Burry Port gym owner still fighting fit after 53 years
Ted McKibbin has been running his gym in Burry Port for 53 years, but he has no plans to put his feet up yet
By Nick Parry
A lot has changed since Ted McKibbin bought an old wooden hut in 1957 and opened his own gym.
But a few rules are still strictly observed: No under-14s can use the weights. No steroids. And definitely no posing.
Mr McKibbin, now aged 83, is proud that the gym that bears his name near the railway station in Burry Port, Carmarthenshire, remains so traditional.
Former Welsh rugby international Peter Rees, 84.
"I'll be celebrating my 85th birthday on Monday. I come to the gym three mornings a week.
I start off with a few press-ups and then spend about 25 minutes on the light weights.
I then do about half an hour on the chest, arms and legs. I use the bikes, the rowing machine and the treadmill. I see a lot of my friends and they are using walking sticks but I've been very fortunate. I have never had any serious illness or operations.
I think if you can keep your muscles strong it can save you. Ted has given me a key so I can come at any time."
That said, over the years he has added considerably to the solitary set of barbells that furnished the redundant telephone exchange he bought for £50 to establish Ted's Gym.
The wooden walls have been replaced by brick and it has grown into three rooms and now boasts weight, cycling, rowing and running machines.
"I have always been fit and used to train in the house - my mother used to let us train in the parlour," he said.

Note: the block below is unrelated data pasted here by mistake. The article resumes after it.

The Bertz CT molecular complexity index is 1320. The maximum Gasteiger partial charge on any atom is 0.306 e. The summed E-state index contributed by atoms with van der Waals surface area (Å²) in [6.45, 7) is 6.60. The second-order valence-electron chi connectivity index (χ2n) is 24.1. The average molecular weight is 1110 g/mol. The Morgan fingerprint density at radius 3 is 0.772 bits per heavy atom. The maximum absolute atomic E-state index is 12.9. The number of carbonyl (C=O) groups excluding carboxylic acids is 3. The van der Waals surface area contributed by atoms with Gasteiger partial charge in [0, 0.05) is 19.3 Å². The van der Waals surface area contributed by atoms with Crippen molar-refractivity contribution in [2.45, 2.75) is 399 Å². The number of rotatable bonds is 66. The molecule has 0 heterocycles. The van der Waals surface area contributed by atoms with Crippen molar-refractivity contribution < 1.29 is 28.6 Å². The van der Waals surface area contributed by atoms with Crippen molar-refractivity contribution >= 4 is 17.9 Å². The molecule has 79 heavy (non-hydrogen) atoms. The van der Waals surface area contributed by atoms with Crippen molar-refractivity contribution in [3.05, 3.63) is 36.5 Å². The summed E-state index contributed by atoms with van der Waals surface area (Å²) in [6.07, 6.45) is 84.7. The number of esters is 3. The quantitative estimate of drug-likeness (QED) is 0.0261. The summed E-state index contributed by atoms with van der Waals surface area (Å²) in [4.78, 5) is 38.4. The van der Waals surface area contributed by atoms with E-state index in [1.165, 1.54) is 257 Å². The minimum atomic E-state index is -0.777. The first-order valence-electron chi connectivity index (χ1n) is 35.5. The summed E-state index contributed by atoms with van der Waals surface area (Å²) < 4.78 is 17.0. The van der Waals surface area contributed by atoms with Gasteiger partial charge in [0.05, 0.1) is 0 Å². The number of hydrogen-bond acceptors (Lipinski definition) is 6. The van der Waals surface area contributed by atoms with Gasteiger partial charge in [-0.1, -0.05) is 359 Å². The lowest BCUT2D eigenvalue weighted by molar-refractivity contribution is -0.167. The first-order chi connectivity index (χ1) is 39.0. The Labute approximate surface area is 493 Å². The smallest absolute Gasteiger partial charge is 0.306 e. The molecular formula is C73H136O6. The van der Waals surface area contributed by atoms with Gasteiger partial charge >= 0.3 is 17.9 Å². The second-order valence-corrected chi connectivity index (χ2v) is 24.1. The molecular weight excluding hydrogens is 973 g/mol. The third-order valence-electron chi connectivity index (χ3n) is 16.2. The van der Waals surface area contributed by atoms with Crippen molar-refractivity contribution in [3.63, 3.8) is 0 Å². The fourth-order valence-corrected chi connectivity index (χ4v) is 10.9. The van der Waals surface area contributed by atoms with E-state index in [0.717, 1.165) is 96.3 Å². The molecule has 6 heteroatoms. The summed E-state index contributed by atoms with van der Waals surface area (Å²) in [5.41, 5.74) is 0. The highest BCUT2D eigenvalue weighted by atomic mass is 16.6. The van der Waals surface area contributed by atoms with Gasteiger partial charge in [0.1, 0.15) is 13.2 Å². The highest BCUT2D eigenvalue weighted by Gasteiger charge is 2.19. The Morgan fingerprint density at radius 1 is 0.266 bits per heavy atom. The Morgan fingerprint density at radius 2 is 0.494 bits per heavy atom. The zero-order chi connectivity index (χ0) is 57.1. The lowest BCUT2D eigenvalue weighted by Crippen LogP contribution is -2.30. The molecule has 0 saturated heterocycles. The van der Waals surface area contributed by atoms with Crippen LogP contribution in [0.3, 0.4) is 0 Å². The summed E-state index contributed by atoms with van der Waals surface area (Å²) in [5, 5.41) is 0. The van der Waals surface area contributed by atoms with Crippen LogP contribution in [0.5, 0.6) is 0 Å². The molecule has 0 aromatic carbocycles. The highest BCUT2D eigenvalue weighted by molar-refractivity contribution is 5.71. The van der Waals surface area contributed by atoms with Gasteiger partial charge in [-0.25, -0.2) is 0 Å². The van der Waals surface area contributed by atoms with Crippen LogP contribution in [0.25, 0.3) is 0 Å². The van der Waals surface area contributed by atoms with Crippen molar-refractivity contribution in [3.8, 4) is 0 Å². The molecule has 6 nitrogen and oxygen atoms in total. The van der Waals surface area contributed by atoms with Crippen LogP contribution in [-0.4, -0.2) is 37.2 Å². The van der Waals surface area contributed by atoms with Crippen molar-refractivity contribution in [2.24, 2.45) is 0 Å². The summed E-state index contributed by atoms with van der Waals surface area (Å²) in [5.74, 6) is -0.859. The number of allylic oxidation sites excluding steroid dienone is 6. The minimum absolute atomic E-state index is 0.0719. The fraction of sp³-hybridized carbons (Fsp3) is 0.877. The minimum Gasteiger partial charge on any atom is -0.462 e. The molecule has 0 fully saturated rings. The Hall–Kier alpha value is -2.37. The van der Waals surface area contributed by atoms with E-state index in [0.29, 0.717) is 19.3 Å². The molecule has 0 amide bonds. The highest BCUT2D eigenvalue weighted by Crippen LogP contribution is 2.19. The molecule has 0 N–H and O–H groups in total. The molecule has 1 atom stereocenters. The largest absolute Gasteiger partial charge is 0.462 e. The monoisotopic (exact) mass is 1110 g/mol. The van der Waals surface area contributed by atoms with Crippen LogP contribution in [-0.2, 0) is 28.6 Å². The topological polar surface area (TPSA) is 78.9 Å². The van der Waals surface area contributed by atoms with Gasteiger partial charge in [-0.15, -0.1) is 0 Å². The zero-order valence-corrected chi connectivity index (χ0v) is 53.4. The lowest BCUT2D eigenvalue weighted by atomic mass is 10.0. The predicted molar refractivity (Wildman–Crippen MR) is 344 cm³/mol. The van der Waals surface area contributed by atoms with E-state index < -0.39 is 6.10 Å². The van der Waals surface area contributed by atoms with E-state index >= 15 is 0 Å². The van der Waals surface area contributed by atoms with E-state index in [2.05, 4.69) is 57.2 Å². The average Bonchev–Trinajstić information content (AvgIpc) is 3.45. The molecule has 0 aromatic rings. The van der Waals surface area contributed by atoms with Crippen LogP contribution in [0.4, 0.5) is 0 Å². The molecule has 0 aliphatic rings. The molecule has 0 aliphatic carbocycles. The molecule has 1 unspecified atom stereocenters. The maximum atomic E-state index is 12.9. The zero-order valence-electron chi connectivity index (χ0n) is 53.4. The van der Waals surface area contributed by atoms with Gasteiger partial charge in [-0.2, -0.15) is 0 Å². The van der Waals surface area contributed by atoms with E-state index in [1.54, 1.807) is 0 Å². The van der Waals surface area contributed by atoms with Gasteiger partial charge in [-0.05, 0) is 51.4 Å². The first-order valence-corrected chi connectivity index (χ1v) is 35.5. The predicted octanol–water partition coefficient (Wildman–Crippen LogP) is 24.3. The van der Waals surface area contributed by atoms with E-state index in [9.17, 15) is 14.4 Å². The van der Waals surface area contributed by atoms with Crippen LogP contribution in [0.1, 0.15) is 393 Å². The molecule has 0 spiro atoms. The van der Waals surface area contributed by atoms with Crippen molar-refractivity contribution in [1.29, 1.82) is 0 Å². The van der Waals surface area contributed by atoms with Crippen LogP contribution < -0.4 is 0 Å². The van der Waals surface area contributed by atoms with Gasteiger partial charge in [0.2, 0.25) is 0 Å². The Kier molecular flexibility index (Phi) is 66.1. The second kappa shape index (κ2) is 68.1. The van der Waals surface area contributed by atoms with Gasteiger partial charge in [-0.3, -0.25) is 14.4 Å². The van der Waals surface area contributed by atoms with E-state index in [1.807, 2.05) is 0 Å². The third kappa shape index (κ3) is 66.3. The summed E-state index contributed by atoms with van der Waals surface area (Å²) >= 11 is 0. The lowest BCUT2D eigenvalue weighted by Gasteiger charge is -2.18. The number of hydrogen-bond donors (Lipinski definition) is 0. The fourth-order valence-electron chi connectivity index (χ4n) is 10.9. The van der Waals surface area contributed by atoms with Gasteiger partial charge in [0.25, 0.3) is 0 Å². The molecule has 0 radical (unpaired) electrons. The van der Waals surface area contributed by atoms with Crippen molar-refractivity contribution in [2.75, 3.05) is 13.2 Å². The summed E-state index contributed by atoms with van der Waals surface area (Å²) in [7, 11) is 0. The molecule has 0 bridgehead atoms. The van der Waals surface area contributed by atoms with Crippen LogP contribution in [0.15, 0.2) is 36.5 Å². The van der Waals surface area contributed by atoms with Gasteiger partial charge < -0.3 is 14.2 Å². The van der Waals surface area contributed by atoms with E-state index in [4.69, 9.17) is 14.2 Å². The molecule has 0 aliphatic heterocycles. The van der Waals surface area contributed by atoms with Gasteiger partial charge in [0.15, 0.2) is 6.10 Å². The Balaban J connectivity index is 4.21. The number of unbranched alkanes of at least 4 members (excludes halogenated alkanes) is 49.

"Then one day someone told me that there was an old hut for sale and they wanted £50 - it was from that I started it.
"It has grown from there. We have people from 14 to their 80s."
He said rival gyms had come and gone over the years and believes those that have fallen by the wayside had often tried to be too fashionable, without concentrating on the basics.
Although the television screens and monitors that can be found in some are absent at Ted's Gym, its founder is full of praise for the treadmills and other machines that are common place today.
"The modern machines are the biggest change I've seen," he explained.
"They [customers] can use the weights without the risk of injuring themselves."
He said they were particularly useful for his older clients. His gym has several regulars who are in their 80s.
"I don't allow youngsters under 14. They should not be lifting weights as their muscles are not fully developed.
Ted McKibbin (L) paid £50 for the hut and opened the gym in 1957
"In some gyms steroids are being used. No way would I allow anyone using them.
"If some comes here to join I can tell in a minute if they are using steroids.
"[Also] there are no posers here."
He is most proud of the youngsters he has seen pass through his gym.
"When we started there was no youth club in Burry Port," he added.
"But the gym has helped many of them keep out of mischief and as far as I know not one of the youngsters we've had through here has got into any trouble."
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